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Volunteering at Scouts is changing to help us reach more young people

Volunteering is changing to help us reach more young people

Volunteering is changing at Scouts. Read more

Discover what this means

Mountain boarding

You don’t need snow to race downhill with this exhilarating adventure.

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What to expect

If you’ve never heard of mountain boarding, imagine a cross between skateboarding and snowboarding with a bit of BMXing thrown in.

Mountain boards are designed for all terrain so you can ride on a grassy bank, a forest track, or on the beach. It started as a way of snowboarding in the summer months (when there’s no snow) but now it’s a separate sport. The boards are stable and relatively easy to ride so you can get to grips with the basics and be up and running in no time.

What you’ll learn

There’s more than one way to mountain board: some people like to ride quickly down mountain trails, others learn tricks over jumps or explore their local area. Whatever you try, it’ll put your coordination and balance to the test as you push yourself out of your comfort zone.

Fun facts

  • James Stanley pioneered the idea of mountain boarding in the 1900s, during a visit to the Alps where there wasn’t any snow.
  • Mountain boarding began in the UK in 1992 when the ‘noSno’ board was prototyped using snowboard bindings and boots.

Handy hints

  • Wear comfy clothes. As well as choosing something suitable for the weather, make sure that you can easily move around in your clothes.
  • Be prepared to fall. Even the best mountain boarders fall sometimes. The instructors should provide any safety equipment you need, but it’s up to you to be responsible and make sure it’s all fitted before you ride.


You must always:
Be safe outdoors:
  • Check the weather forecast
Hill walking:
Other activities:
  • Where an activity is not covered by any other rules members must follow rule 9.1 and assess the risk, ensure that members can be kept safe and that all equipment is suitable for its use.
Joint activities with other organisations:
This activity can be led by you or someone else in Scouts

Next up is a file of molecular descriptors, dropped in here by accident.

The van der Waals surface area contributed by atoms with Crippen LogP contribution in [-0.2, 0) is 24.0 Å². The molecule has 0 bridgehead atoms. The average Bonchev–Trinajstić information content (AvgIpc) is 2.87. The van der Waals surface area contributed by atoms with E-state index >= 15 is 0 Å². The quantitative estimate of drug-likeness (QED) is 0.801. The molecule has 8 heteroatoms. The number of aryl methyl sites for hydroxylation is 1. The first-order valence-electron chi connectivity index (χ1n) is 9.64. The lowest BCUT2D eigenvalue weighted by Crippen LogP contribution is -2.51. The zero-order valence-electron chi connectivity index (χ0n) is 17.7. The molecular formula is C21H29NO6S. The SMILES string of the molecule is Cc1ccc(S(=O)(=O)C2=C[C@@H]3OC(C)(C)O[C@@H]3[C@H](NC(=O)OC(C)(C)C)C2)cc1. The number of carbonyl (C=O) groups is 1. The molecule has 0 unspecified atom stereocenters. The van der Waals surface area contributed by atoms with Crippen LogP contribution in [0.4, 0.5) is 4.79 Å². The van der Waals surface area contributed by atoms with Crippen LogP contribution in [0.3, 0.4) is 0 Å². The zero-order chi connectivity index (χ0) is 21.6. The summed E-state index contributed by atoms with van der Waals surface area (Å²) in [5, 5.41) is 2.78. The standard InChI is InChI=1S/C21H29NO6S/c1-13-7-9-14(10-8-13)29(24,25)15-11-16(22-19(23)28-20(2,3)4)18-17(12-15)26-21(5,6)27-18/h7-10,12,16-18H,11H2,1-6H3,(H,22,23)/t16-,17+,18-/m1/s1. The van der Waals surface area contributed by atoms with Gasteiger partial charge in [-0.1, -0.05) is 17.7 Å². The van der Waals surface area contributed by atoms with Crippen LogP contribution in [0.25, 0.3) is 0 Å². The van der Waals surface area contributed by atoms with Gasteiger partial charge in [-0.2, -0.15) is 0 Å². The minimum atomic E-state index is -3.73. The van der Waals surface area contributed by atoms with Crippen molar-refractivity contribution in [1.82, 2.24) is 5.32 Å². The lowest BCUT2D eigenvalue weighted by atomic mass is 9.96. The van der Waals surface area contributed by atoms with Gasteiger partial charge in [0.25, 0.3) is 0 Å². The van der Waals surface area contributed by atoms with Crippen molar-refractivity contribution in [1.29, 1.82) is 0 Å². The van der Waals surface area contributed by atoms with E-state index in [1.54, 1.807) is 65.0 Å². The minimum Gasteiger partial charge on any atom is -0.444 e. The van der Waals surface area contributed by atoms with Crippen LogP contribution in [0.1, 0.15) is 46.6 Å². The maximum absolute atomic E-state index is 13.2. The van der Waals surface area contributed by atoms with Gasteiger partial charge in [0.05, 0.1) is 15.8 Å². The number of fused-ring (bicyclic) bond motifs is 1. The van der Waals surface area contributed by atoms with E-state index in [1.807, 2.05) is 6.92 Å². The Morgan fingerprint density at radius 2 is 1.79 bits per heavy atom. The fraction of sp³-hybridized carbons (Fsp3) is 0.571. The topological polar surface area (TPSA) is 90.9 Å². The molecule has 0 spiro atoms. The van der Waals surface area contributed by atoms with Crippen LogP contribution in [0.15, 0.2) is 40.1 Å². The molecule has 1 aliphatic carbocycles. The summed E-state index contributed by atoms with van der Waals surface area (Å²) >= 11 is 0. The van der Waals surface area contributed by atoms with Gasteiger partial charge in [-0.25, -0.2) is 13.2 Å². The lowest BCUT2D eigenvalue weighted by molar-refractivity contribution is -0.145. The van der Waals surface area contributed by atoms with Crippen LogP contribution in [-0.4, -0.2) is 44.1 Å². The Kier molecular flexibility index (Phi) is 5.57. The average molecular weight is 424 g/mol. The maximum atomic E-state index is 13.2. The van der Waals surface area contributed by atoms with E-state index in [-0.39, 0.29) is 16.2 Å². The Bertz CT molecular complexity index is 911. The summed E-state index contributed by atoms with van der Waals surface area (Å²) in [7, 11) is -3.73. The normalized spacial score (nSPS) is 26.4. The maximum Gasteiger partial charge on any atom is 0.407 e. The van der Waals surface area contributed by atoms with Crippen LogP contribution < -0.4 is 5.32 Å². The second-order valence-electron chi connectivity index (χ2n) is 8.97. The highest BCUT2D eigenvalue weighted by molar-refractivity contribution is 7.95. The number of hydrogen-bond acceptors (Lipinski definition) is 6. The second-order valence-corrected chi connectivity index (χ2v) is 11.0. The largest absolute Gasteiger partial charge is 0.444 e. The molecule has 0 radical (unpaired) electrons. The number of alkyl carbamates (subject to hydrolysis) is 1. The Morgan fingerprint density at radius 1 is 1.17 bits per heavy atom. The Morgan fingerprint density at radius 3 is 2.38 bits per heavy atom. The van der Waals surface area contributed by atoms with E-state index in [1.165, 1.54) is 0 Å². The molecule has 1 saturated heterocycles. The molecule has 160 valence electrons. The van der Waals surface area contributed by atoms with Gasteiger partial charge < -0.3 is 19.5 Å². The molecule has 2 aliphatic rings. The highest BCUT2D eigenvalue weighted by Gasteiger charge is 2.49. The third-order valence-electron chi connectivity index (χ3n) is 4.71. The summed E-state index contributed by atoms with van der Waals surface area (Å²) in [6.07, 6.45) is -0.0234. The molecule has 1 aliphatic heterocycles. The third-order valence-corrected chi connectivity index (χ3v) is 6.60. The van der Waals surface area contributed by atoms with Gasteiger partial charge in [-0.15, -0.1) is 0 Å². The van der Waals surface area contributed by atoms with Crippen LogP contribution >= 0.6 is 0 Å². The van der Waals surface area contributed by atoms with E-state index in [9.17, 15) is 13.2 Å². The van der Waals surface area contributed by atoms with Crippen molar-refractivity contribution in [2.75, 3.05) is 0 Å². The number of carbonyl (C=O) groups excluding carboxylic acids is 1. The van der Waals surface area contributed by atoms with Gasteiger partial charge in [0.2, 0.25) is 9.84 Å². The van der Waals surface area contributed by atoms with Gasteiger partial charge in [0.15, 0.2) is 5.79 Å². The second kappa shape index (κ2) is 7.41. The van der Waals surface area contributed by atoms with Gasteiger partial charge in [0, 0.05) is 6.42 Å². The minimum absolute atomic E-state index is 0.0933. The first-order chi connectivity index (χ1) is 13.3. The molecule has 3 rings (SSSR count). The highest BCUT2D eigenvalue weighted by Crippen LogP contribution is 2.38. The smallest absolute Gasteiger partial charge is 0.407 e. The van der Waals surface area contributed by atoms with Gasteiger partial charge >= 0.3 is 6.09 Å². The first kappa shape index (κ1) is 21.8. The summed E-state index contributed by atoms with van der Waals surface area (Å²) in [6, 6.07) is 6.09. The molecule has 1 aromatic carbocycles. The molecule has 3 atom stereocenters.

You can go to a centre or use an activity leader who is not part of Scouting:
You must find a suitable provider who meets the following requirements:
  • An AALA licence is required.

    • AALA licence is only required on moorland or above 600m and more than 30 min from safety.

  • The provider must have public liability insurance.


Activity Permit Scheme


Terrain Zero Activities


Mountain boarding is a different way to get outside, get active and have fun with your friends. Did anyone learn anything surprising? What were people’s highlights? Can anyone think of a skill they learned that would be useful in other sports or activities. People might think about balance, coordination, or the ability to get back up and try again.

Was it people’s first time trying mountain boarding? How did people feel about trying a new adventure? Some people find learning new things exciting, while others may find it makes them feel a bit nervous or worried. How can people help each other when they’re trying something new?

Chat to your instructor before the session and let them know where your group’s at. If they’ve got a lot of experience skating or snowboarding, then the instructor may be able to offer some extra challenges. 

Many outdoor centres have facilities that cater for people with additional needs and experienced instructors to help everyone achieve their goals. Get in touch with your local provider to chat through the needs of people in your group – make sure you give them plenty of notice.

All Scout activities should be inclusive and accessible.

Enjoyed mountain boarding? Maybe you’ll be a natural at skateboarding or snowboarding. Check out the Scouts Street Sports Activity Badge or Snowsports Staged Activity Badge next.